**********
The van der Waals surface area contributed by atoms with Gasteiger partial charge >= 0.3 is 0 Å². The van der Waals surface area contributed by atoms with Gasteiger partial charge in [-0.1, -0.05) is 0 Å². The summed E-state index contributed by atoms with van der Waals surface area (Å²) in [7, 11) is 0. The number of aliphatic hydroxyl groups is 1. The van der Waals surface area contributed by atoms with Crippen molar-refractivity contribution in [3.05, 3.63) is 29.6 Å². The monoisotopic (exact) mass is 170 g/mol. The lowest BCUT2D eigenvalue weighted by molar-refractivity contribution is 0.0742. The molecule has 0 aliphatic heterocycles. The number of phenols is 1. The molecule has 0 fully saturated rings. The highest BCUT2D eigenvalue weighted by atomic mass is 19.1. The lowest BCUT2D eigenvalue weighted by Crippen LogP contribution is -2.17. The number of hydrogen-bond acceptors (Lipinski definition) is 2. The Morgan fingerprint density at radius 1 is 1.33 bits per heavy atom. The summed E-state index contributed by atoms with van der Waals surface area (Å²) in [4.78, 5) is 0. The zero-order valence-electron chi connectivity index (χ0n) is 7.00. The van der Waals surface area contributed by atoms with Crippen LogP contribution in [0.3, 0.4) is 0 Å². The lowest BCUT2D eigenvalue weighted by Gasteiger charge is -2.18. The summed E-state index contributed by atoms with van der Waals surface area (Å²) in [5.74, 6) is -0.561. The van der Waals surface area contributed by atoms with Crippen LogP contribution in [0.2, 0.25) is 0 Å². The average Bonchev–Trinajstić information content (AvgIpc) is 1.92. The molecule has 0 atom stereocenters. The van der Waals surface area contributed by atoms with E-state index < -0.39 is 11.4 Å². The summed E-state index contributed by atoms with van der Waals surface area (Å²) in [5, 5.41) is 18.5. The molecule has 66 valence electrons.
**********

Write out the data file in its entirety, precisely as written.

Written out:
The van der Waals surface area contributed by atoms with Gasteiger partial charge >= 0.3 is 0 Å². The van der Waals surface area contributed by atoms with Gasteiger partial charge in [-0.1, -0.05) is 0 Å². The summed E-state index contributed by atoms with van der Waals surface area (Å²) in [7, 11) is 0. The number of aliphatic hydroxyl groups is 1. The van der Waals surface area contributed by atoms with Crippen molar-refractivity contribution in [3.05, 3.63) is 29.6 Å². The monoisotopic (exact) mass is 170 g/mol. The lowest BCUT2D eigenvalue weighted by molar-refractivity contribution is 0.0742. The molecule has 0 aliphatic heterocycles. The number of phenols is 1. The molecule has 0 fully saturated rings. The highest BCUT2D eigenvalue weighted by atomic mass is 19.1. The lowest BCUT2D eigenvalue weighted by Crippen LogP contribution is -2.17. The number of hydrogen-bond acceptors (Lipinski definition) is 2. The Morgan fingerprint density at radius 1 is 1.33 bits per heavy atom. The summed E-state index contributed by atoms with van der Waals surface area (Å²) in [4.78, 5) is 0. The zero-order valence-electron chi connectivity index (χ0n) is 7.00. The van der Waals surface area contributed by atoms with Crippen LogP contribution in [0.3, 0.4) is 0 Å². The lowest BCUT2D eigenvalue weighted by Gasteiger charge is -2.18. The summed E-state index contributed by atoms with van der Waals surface area (Å²) in [5.74, 6) is -0.561. The van der Waals surface area contributed by atoms with Crippen LogP contribution in [0.2, 0.25) is 0 Å². The average Bonchev–Trinajstić information content (AvgIpc) is 1.92. The molecule has 0 atom stereocenters. The van der Waals surface area contributed by atoms with E-state index < -0.39 is 11.4 Å². The summed E-state index contributed by atoms with van der Waals surface area (Å²) in [5, 5.41) is 18.5. The molecule has 66 valence electrons.